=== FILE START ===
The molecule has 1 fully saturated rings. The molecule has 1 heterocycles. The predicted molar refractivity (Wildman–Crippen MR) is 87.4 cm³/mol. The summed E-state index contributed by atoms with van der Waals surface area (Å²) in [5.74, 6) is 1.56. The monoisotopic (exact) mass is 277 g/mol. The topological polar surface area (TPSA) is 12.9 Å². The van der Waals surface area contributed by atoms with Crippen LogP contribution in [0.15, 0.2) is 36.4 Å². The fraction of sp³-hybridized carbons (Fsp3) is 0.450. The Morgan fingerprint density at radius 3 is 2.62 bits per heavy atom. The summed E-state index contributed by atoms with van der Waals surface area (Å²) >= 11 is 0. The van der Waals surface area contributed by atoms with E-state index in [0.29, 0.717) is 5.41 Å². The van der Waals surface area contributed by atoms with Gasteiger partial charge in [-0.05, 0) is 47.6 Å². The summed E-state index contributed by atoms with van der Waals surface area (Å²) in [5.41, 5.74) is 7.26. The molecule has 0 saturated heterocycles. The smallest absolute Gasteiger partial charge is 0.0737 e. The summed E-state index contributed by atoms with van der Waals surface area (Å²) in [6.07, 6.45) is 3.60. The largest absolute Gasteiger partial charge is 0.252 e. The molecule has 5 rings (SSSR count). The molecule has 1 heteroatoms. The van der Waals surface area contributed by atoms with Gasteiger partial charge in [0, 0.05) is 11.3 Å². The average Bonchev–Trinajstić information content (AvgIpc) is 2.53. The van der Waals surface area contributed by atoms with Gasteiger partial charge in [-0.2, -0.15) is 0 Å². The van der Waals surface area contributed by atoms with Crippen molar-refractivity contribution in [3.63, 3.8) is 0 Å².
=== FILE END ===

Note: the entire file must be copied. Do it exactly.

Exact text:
The molecule has 1 fully saturated rings. The molecule has 1 heterocycles. The predicted molar refractivity (Wildman–Crippen MR) is 87.4 cm³/mol. The summed E-state index contributed by atoms with van der Waals surface area (Å²) in [5.74, 6) is 1.56. The monoisotopic (exact) mass is 277 g/mol. The topological polar surface area (TPSA) is 12.9 Å². The van der Waals surface area contributed by atoms with Crippen LogP contribution in [0.15, 0.2) is 36.4 Å². The fraction of sp³-hybridized carbons (Fsp3) is 0.450. The Morgan fingerprint density at radius 3 is 2.62 bits per heavy atom. The summed E-state index contributed by atoms with van der Waals surface area (Å²) >= 11 is 0. The van der Waals surface area contributed by atoms with E-state index in [0.29, 0.717) is 5.41 Å². The van der Waals surface area contributed by atoms with Gasteiger partial charge in [-0.05, 0) is 47.6 Å². The summed E-state index contributed by atoms with van der Waals surface area (Å²) in [5.41, 5.74) is 7.26. The molecule has 0 saturated heterocycles. The smallest absolute Gasteiger partial charge is 0.0737 e. The summed E-state index contributed by atoms with van der Waals surface area (Å²) in [6.07, 6.45) is 3.60. The largest absolute Gasteiger partial charge is 0.252 e. The molecule has 5 rings (SSSR count). The molecule has 1 heteroatoms. The van der Waals surface area contributed by atoms with Gasteiger partial charge in [0, 0.05) is 11.3 Å². The average Bonchev–Trinajstić information content (AvgIpc) is 2.53. The van der Waals surface area contributed by atoms with Gasteiger partial charge in [-0.2, -0.15) is 0 Å². The van der Waals surface area contributed by atoms with Crippen molar-refractivity contribution in [3.63, 3.8) is 0 Å².